With the Rails 3.1 Asset Pipeline, there’s the rake assets:precompile command which precompiles assets into public/assets along with a manifest.yml file which rails uses to put the paths to the assets in its templates. Precompiling generates a few files, which can clutter commit logs if they’re committed. For this reason I might add public/assets to my .gitignore and build them on the server, rather than committing them to git and uploading them. Or, if the server had trouble compiling them, I might precompile them locally, and scp them up rather than committing them to git, because they can make a lot of noise in my git logs.

On Heroku, though, git is the only way to deploy. So if I’m having trouble having heroku precompile them, I need to commit them and push them via git. This could clutter up my commit log.

There is a way around this, though: use a branch! If I create a branch just for heroku, and just commit them to the branch, I can keep my commit logs free of changes to public/assets.

Here is a sketch of this process:

  1. Add public/assets to my .gitignore and commit it
  2. Create a heroku branch with git checkout -b heroku
  3. remove public/assets from my .gitignore and commit it. This just affects my heroku branch.
  4. Run RAILS_ENV=production rake assets:precompile there.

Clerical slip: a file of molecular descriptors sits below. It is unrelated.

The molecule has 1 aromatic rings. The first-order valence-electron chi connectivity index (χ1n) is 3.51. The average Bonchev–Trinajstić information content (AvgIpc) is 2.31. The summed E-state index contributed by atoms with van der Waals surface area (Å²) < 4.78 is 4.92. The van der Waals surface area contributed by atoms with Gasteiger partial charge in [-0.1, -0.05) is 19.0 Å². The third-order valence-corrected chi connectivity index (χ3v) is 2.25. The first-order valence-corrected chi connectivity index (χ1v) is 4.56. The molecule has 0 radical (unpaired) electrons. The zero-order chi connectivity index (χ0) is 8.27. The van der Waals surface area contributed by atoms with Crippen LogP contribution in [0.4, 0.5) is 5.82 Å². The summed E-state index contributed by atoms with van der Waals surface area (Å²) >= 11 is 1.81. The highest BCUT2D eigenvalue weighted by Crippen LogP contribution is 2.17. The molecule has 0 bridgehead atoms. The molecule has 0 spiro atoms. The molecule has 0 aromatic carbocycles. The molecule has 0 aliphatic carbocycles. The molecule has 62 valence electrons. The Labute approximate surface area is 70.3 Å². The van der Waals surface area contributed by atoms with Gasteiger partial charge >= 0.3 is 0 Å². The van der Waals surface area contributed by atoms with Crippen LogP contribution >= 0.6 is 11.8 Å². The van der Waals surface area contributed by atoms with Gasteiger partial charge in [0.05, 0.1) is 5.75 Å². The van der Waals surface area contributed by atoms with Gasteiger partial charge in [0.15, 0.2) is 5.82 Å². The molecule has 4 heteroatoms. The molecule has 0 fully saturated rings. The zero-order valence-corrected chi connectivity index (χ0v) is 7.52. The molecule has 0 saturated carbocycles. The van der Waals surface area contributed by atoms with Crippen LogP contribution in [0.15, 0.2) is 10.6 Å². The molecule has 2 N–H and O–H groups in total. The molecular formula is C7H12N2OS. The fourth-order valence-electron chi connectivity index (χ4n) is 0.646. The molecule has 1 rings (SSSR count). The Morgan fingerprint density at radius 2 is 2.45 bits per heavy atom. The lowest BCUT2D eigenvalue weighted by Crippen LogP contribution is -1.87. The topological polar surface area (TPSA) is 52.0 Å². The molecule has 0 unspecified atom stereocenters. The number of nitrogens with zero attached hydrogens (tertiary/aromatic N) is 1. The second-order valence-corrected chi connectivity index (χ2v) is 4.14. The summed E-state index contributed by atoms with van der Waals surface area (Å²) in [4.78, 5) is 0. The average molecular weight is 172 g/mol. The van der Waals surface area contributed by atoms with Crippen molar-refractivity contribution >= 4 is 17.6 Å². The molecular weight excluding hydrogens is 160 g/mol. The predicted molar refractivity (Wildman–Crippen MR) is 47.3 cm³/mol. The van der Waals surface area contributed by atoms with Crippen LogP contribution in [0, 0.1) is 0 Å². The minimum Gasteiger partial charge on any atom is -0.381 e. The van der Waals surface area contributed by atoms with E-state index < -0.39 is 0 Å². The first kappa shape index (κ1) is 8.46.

5. Run git add . and git commit -m 'precompile assets' to commit the files to my heroku branch
  6. Run git push heroku heroku:master to push my heroku branch to heroku as master (heroku only uses the master branch)
  7. Run git checkout master and continue development on my master branch.

A deploy rake script could be used to automate this.

The heroku branch wouldn’t need to be pushed to github, because it doesn’t contain any information that can’t be regenerated. The only reason the history would need to be preserved is so it can be cleanly pushed to the heroku app. Fortunately, if the local repo was lost, it’s possible to pull from the heroku repository. Heroku shouldn’t be used as a place to store git repositories because the lifecycle for a heroku app is often different than that of a repository. For this purpose, though, the usefulness of the old assets commits is tied to the life of the Heroku app so it works out well.

6 thoughts on “Keeping locally precompiled assets out of the way on Heroku

  1. How do you go about pushing after editing the master branch? Do you checkout the heroku branch and merge? Wouldn’t that overwrite the .gitignore?


  2. What if you just removed public/assets from the master branch. Then do like you mentioned: create a heroku branch, pre-compile assets on that branch, commit those files to that branch, then push that branch to heroku master. Then you wouldn’t need to mess with the .gitignore and it should work seamlessly to merge changes from master into the heroku branch. Or am I missing something?, because I’m trying to do the same thing.

  3. Just stumbled across this, a really useful idea, thanks! I’m wondering if it’s possible to rebase the heroku deployment branch each time (instead of recreating the branch) so that you carry forward old versions of the precompiled assets, as is recommended in the asset pipeline guide…

  4. I solve this problem by using Subversion for version control and Git for deployment. However, I still find managing compiled assets with Git a little problematic, particularly after running rake assets:clean. This forces some housekeeping in the Git repository but I have not yet found a command for removing deleted files, on mass.

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